Diesel, a bookstore in Oakland, Calif., will be transformed into the fictional Brokeland Records for one week.
In Michael Chabon’s new novel "Telegraph Avenue,” old friends Nat and Archy have every reason to worry. They're the struggling co-owners of Brokeland, a used record store in Oakland, Calif. And now a new megastore is set to open up near them on Telegraph Avenue.
But if prospects are dim for Nat and Archy, the opposite seems to be the case for "Telegraph Avenue." With the novel’s release set for Sept. 11, HarperCollins is pulling out all the stops on the marketing of the latest book by Chabon, according to a report in The Wall Street Journal.
In order to gain publicity for "Telegraph Avenue," Harper Imprint’s marketing team has made plans to take an actual bookstore – Diesel, in Oakland – and transform it into a live counterpart to the fictional Brokeland Records. From Sept. 7 to Sept. 14, the store will sell used jazz records supplied by independent record seller Berigan Taylor.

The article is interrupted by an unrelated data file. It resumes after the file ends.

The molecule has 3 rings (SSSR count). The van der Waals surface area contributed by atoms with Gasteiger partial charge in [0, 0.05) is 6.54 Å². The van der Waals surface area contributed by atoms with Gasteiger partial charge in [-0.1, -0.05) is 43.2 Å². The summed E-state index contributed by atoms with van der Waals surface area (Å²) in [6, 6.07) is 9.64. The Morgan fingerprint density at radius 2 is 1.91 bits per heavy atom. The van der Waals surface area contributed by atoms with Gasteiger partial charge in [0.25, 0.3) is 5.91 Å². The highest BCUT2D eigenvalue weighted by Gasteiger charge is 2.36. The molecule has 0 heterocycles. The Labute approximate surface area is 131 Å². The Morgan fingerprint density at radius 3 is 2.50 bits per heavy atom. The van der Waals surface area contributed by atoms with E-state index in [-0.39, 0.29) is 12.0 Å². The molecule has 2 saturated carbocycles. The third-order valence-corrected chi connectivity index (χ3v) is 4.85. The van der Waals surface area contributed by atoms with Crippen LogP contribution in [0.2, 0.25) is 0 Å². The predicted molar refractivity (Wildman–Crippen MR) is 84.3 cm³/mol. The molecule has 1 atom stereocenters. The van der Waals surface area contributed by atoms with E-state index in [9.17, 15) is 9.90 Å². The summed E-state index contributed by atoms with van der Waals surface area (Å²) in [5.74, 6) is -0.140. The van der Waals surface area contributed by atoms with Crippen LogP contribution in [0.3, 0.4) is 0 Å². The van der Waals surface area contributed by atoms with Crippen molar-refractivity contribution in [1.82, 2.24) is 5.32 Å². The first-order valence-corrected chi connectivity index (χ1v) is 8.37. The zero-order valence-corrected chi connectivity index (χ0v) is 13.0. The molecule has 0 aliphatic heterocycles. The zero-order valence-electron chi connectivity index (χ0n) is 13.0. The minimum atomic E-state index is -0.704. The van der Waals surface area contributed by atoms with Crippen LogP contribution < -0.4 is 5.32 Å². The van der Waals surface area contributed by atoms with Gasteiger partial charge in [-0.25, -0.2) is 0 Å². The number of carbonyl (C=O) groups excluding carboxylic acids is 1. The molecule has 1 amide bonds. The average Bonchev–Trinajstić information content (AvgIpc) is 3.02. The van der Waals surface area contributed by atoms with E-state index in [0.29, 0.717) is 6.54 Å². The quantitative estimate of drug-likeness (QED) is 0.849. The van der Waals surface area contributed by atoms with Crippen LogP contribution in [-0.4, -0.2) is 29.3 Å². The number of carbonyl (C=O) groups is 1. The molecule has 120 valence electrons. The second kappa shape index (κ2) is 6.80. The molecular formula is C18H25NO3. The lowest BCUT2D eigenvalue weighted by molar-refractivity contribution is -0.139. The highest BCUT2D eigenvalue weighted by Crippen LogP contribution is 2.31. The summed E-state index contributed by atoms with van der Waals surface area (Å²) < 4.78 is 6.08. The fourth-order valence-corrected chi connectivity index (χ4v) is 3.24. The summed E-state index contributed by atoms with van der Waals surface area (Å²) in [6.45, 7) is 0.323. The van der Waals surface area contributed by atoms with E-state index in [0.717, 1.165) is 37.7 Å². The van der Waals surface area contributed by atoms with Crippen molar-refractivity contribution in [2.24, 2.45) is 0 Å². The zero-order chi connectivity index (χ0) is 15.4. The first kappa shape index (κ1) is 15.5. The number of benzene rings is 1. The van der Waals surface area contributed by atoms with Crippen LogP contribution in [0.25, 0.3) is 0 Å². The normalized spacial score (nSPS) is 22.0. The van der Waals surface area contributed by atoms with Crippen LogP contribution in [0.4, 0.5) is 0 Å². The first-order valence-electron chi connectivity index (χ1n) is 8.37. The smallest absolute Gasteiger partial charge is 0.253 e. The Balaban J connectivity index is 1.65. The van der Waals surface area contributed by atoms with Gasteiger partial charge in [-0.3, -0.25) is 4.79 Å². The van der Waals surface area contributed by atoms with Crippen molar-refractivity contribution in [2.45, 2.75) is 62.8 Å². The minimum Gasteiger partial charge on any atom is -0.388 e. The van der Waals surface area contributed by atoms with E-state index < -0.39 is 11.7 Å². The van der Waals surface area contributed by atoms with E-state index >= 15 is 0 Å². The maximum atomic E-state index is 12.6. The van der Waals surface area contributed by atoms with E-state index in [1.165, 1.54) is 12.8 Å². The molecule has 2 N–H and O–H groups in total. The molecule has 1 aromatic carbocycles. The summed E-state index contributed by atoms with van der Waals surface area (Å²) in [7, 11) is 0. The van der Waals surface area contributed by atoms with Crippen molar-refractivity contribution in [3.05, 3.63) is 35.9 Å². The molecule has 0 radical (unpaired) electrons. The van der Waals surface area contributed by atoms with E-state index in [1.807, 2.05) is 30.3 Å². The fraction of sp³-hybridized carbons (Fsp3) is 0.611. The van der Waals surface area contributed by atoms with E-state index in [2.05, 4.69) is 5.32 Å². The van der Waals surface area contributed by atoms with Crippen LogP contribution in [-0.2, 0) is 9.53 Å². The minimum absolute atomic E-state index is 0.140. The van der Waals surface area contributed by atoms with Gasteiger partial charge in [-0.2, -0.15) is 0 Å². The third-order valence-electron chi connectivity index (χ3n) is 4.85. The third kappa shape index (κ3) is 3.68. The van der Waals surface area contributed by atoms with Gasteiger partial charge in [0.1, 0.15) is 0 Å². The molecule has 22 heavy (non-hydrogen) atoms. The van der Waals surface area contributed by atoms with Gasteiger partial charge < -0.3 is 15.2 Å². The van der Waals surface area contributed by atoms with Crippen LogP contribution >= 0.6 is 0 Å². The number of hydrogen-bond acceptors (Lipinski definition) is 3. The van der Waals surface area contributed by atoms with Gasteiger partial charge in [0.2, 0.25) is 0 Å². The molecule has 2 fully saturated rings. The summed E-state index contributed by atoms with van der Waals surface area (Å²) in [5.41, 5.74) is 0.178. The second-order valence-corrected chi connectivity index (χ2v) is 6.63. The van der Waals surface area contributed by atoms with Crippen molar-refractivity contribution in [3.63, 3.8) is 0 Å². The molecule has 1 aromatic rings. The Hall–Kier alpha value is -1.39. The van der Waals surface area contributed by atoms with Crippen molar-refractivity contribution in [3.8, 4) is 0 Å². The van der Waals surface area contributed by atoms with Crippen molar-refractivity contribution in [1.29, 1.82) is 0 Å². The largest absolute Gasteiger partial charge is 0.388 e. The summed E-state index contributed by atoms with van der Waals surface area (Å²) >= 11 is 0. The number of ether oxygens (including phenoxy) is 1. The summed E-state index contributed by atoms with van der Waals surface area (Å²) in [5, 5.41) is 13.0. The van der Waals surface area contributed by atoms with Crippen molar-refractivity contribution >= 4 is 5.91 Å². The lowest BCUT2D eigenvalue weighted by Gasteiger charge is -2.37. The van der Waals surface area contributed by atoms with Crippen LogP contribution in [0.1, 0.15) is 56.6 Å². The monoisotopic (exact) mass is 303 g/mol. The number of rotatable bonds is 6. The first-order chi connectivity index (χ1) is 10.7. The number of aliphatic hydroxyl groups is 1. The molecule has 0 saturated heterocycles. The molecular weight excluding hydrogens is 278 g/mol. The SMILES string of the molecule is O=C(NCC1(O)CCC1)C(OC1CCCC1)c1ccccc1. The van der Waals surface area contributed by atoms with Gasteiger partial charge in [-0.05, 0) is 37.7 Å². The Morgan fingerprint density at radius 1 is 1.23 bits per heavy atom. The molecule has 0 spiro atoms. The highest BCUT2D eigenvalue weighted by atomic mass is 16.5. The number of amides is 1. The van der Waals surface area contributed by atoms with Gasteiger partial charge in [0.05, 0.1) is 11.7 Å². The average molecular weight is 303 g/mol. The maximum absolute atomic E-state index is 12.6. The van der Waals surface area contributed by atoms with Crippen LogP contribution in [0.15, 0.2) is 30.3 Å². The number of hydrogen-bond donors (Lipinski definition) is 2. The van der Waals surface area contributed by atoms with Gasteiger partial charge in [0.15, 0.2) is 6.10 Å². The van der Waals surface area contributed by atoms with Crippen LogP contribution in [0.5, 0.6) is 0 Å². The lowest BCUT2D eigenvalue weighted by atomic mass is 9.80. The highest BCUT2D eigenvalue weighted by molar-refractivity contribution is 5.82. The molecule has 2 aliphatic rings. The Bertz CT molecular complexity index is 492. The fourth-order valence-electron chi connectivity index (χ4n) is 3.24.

Brokeland Record signs will be put in the place of the Diesel signs and Brokeland Records’ bags, buttons, and stamps will be sold. Diesel’s website will also temporarily offer a webpage for “Diesel in Brokeland.”